Vice President, Engineering and Manufacturing
Commercial Airplanes Group
The Boeing Company
For his outstanding engineering leadership within the world’s largest commercial airplane manufacturer, and for his service to Purdue University, the College of Engineering is proud to present the Distinguished Engineering Alumnus Award to Hank Queen.
His Eyes on the Sky
“I’m one of those people that whenever an airplane flies over I stop and look up,” Hank Queen says. “It’s just in my blood. All my life I’ve been challenged and interested in all things mechanical, and I particularly loved airplanes. I can remember even being three years old and looking up at an airplane and wondering how it does that.”
As Vice President of Engineering and Manufacturing at Boeing Commercial Airplanes—a global organization of over 40,000 engineering personnel, with an annual multi-billion-dollar budget—Queen has plenty of opportunity to stop and watch the giants of the skies.
Both Queen’s father and grandfather were miners, and Queen grew up in a West Virginia coal mining town called Lando Mines. When the mine closed, the town was bulldozed to one end and burned by the company, and the Queen family moved to Huntington, West Virginia.
Queen studied engineering at the West Virginia University but chose not to finish his degree there. “I quit school the last semester of my senior year,” he says, “and I decided I would never be an engineer.” He followed his family to Indiana “because it seemed like an interesting thing to do,” Queen says. “I had never been that far west.” He then transferred to Purdue to finish his education.
A Passion for People
Queen began his career as a tool designer in Columbus, Indiana, before taking a job as an engineer for Boeing. At that time he had no desire to work in a management position.
“I had a stint in management about five years into my work at Boeing,” Queen says, “and I found I just didn’t like it.” So he returned to engineering, but it was the interaction with another employee that changed the direction of his career. “I worked with a guy that, for the first time, helped me understand that you can do engineering and make a significant contribution,” Queen says, “but you can do that with other people, not just on your own.”
This gentleman’s name was Mac Kiyono, a first-level manager at Boeing. “He was just such a neat leader,” Queen says. “He had a terrific perspective on life, and people and leadership. And he inspired me to want to be more like him.”
And there was some quality that Kiyono noticed in Queen.
“He told me, and remember, I was just an engineer at this time, ‘You’re going to be vice president of engineering someday.’ And I said, ‘Mac, you are out of your mind.’”
But when Queen returned to management in 1987, he found that his friend and mentor had been right after all.
“I didn’t really know that I had it,” Queen says, “but I have a real passion for people. I really felt good about watching other people be successful, which is at the heart of being a good manager, because your success is when other people are successful.”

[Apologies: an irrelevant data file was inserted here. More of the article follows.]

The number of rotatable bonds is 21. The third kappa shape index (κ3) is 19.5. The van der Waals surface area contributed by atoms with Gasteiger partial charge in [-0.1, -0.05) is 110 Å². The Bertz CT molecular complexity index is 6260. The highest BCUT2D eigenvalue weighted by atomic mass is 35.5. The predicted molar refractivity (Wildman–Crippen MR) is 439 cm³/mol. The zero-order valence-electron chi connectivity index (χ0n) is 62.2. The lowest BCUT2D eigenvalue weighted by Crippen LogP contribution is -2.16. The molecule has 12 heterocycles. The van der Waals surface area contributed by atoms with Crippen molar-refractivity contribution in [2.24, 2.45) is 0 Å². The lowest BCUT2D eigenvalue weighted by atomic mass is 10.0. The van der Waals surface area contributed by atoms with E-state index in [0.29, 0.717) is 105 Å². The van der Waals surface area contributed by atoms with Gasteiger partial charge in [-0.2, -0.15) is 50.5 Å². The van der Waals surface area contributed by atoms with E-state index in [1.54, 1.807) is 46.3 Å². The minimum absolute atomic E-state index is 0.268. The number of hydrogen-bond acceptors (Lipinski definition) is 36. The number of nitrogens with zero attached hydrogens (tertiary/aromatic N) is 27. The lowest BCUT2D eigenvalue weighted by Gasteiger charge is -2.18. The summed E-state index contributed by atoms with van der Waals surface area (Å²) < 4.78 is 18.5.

A Tale of Two Feelings
Queen flew through the company ranks. He has worked as a service engineering manager for the 767 fleet, as a chief project engineer on the extended-range version of the 767, and as the director of the Twin-Aisle Airplane Program, which oversaw the technical integration of the 747, 767, and 777 family of airplanes. In 2000 he was named vice president in the Boeing Commercial Airplanes Group.
“A lot of my job is coaching and mentoring and developing and understanding human dynamics,” Queen says, “because people in a way are a large-scale systems problem. It has such a personal deep meaning when things go well.
“But things don’t always go well.”
The years since the 9/11 tragedy have been hard on the air travel industry; over the last three years, Queen’s organization has dropped from 22,000 people to 15,000 people. “And it’s just been a heartbreaking thing to have people come into your office and cry, knowing that you can still have respect for people and treat them with dignity and value their contribution. So it’s been the best of times and the worst of times—it’s been a tale of two feelings.”
Throughout his career, Queen credits his training as an engineer as a keystone to his success.
“That same rigor and understanding how to go about identifying what’s important and what’s not important: people, process, products, and performance—not to blow Purdue’s horn, but the quality of the staff, of the professors, of the people, I felt so fortunate that life led me to graduate from Purdue, because they taught us how to solve problems. And that was much more valuable than just learning a lot of technical things.”
|2004||Vice President of Engineering and Manufacturing, Boeing|
|2001||Outstanding Aerospace Engineering Award, Purdue|
|2000-04||Vice President, Engineering and Product Integrity, Boeing|
|1999-2000||Director of Engineering for Twin-Aisle Airplane Programs, Boeing|
|1997-99||Chief Project Engineer, 767-400ER Program, Boeing|
|1995-97||Chief Project Engineer, 767 Program, Boeing|
|1990-95||Service Engineer Manager, Boeing|
|1982-90||Electrical and Avionics, Service Engineering, Boeing|
|1975||Engineer, Boeing Commercial Airplanes Group|
BSAE ’74, Purdue University